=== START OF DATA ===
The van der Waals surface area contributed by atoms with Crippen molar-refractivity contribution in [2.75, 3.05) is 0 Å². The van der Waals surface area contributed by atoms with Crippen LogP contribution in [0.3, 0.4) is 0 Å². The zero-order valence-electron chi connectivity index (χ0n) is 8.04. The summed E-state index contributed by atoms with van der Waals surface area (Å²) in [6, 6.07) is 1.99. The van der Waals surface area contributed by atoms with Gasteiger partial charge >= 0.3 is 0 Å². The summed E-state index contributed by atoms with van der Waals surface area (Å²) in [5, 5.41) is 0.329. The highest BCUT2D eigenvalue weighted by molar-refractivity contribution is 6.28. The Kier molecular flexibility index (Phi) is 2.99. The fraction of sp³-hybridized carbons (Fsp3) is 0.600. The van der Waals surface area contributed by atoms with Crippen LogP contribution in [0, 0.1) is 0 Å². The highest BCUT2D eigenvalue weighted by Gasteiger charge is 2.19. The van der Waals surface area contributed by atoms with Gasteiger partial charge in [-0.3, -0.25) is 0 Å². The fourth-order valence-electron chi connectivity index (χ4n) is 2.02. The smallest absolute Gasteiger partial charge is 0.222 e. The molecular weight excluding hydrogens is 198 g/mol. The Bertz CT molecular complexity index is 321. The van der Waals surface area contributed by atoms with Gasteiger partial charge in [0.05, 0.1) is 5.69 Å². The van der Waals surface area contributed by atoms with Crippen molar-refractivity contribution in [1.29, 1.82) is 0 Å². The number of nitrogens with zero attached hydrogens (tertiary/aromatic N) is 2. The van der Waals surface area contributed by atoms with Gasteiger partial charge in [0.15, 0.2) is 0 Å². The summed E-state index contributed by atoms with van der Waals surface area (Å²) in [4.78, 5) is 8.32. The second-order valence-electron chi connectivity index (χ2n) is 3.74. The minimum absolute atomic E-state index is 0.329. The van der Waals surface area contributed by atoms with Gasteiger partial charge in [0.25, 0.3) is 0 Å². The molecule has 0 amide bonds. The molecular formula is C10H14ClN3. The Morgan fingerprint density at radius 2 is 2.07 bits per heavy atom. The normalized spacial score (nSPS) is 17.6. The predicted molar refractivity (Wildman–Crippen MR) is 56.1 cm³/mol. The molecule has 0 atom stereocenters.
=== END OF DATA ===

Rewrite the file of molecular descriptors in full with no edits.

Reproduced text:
The van der Waals surface area contributed by atoms with Crippen molar-refractivity contribution in [2.75, 3.05) is 0 Å². The van der Waals surface area contributed by atoms with Crippen LogP contribution in [0.3, 0.4) is 0 Å². The zero-order valence-electron chi connectivity index (χ0n) is 8.04. The summed E-state index contributed by atoms with van der Waals surface area (Å²) in [6, 6.07) is 1.99. The van der Waals surface area contributed by atoms with Gasteiger partial charge >= 0.3 is 0 Å². The summed E-state index contributed by atoms with van der Waals surface area (Å²) in [5, 5.41) is 0.329. The highest BCUT2D eigenvalue weighted by molar-refractivity contribution is 6.28. The Kier molecular flexibility index (Phi) is 2.99. The fraction of sp³-hybridized carbons (Fsp3) is 0.600. The van der Waals surface area contributed by atoms with Crippen LogP contribution in [0, 0.1) is 0 Å². The highest BCUT2D eigenvalue weighted by Gasteiger charge is 2.19. The van der Waals surface area contributed by atoms with Gasteiger partial charge in [-0.3, -0.25) is 0 Å². The fourth-order valence-electron chi connectivity index (χ4n) is 2.02. The smallest absolute Gasteiger partial charge is 0.222 e. The molecular weight excluding hydrogens is 198 g/mol. The Bertz CT molecular complexity index is 321. The van der Waals surface area contributed by atoms with Gasteiger partial charge in [0.05, 0.1) is 5.69 Å². The van der Waals surface area contributed by atoms with Crippen molar-refractivity contribution in [1.29, 1.82) is 0 Å². The number of nitrogens with zero attached hydrogens (tertiary/aromatic N) is 2. The van der Waals surface area contributed by atoms with Gasteiger partial charge in [0.15, 0.2) is 0 Å². The summed E-state index contributed by atoms with van der Waals surface area (Å²) in [4.78, 5) is 8.32. The second-order valence-electron chi connectivity index (χ2n) is 3.74. The minimum absolute atomic E-state index is 0.329. The van der Waals surface area contributed by atoms with Gasteiger partial charge in [0.25, 0.3) is 0 Å². The molecule has 0 amide bonds. The molecular formula is C10H14ClN3. The Morgan fingerprint density at radius 2 is 2.07 bits per heavy atom. The normalized spacial score (nSPS) is 17.6. The predicted molar refractivity (Wildman–Crippen MR) is 56.1 cm³/mol. The molecule has 0 atom stereocenters.